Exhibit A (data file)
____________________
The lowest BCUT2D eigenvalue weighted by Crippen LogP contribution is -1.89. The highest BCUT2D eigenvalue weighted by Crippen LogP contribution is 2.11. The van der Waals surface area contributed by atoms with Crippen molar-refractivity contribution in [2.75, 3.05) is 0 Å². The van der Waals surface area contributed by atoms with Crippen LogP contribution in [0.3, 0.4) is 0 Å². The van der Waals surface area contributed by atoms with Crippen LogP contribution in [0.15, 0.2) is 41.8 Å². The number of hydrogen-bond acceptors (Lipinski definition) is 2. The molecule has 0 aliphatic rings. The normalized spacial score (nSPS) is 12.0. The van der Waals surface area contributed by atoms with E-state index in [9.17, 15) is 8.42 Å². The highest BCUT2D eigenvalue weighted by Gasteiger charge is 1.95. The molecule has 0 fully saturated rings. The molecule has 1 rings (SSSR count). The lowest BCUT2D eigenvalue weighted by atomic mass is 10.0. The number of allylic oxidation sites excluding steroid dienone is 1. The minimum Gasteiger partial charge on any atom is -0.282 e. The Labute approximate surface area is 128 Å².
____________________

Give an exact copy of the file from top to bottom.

The lowest BCUT2D eigenvalue weighted by Crippen LogP contribution is -1.89. The highest BCUT2D eigenvalue weighted by Crippen LogP contribution is 2.11. The van der Waals surface area contributed by atoms with Crippen molar-refractivity contribution in [2.75, 3.05) is 0 Å². The van der Waals surface area contributed by atoms with Crippen LogP contribution in [0.3, 0.4) is 0 Å². The van der Waals surface area contributed by atoms with Crippen LogP contribution in [0.15, 0.2) is 41.8 Å². The number of hydrogen-bond acceptors (Lipinski definition) is 2. The molecule has 0 aliphatic rings. The normalized spacial score (nSPS) is 12.0. The van der Waals surface area contributed by atoms with E-state index in [9.17, 15) is 8.42 Å². The highest BCUT2D eigenvalue weighted by Gasteiger charge is 1.95. The molecule has 0 fully saturated rings. The molecule has 1 rings (SSSR count). The lowest BCUT2D eigenvalue weighted by atomic mass is 10.0. The number of allylic oxidation sites excluding steroid dienone is 1. The minimum Gasteiger partial charge on any atom is -0.282 e. The Labute approximate surface area is 128 Å².